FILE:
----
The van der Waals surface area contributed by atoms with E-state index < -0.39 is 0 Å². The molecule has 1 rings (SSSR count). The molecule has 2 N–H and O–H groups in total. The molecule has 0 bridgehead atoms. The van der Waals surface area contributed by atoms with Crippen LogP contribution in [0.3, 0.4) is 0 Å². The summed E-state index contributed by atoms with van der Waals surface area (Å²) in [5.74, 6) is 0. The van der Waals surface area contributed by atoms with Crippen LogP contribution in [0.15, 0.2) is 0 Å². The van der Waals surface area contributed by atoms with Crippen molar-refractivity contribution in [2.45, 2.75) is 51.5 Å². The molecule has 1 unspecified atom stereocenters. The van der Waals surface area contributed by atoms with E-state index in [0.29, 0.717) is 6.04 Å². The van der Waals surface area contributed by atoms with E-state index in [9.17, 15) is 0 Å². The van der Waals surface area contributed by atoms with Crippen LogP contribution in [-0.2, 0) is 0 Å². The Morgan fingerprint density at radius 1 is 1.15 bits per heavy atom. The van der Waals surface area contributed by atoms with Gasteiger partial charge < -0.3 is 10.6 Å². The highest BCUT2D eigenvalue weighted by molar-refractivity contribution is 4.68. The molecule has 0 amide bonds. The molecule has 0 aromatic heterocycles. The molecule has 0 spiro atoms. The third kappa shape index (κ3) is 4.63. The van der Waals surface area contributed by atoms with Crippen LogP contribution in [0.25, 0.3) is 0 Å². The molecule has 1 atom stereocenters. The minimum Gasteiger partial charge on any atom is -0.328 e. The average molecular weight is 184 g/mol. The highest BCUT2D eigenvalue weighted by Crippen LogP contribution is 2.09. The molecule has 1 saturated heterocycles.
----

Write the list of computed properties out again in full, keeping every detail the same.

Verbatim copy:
The van der Waals surface area contributed by atoms with E-state index < -0.39 is 0 Å². The molecule has 1 rings (SSSR count). The molecule has 2 N–H and O–H groups in total. The molecule has 0 bridgehead atoms. The van der Waals surface area contributed by atoms with Crippen LogP contribution in [0.3, 0.4) is 0 Å². The summed E-state index contributed by atoms with van der Waals surface area (Å²) in [5.74, 6) is 0. The van der Waals surface area contributed by atoms with Crippen LogP contribution in [0.15, 0.2) is 0 Å². The van der Waals surface area contributed by atoms with Crippen molar-refractivity contribution in [2.45, 2.75) is 51.5 Å². The molecule has 1 unspecified atom stereocenters. The van der Waals surface area contributed by atoms with E-state index in [0.29, 0.717) is 6.04 Å². The van der Waals surface area contributed by atoms with E-state index in [9.17, 15) is 0 Å². The van der Waals surface area contributed by atoms with Crippen LogP contribution in [-0.2, 0) is 0 Å². The Morgan fingerprint density at radius 1 is 1.15 bits per heavy atom. The van der Waals surface area contributed by atoms with Gasteiger partial charge < -0.3 is 10.6 Å². The highest BCUT2D eigenvalue weighted by molar-refractivity contribution is 4.68. The molecule has 0 amide bonds. The molecule has 0 aromatic heterocycles. The molecule has 0 spiro atoms. The third kappa shape index (κ3) is 4.63. The van der Waals surface area contributed by atoms with Crippen LogP contribution in [0.25, 0.3) is 0 Å². The molecule has 1 atom stereocenters. The minimum Gasteiger partial charge on any atom is -0.328 e. The average molecular weight is 184 g/mol. The highest BCUT2D eigenvalue weighted by Crippen LogP contribution is 2.09. The molecule has 1 saturated heterocycles.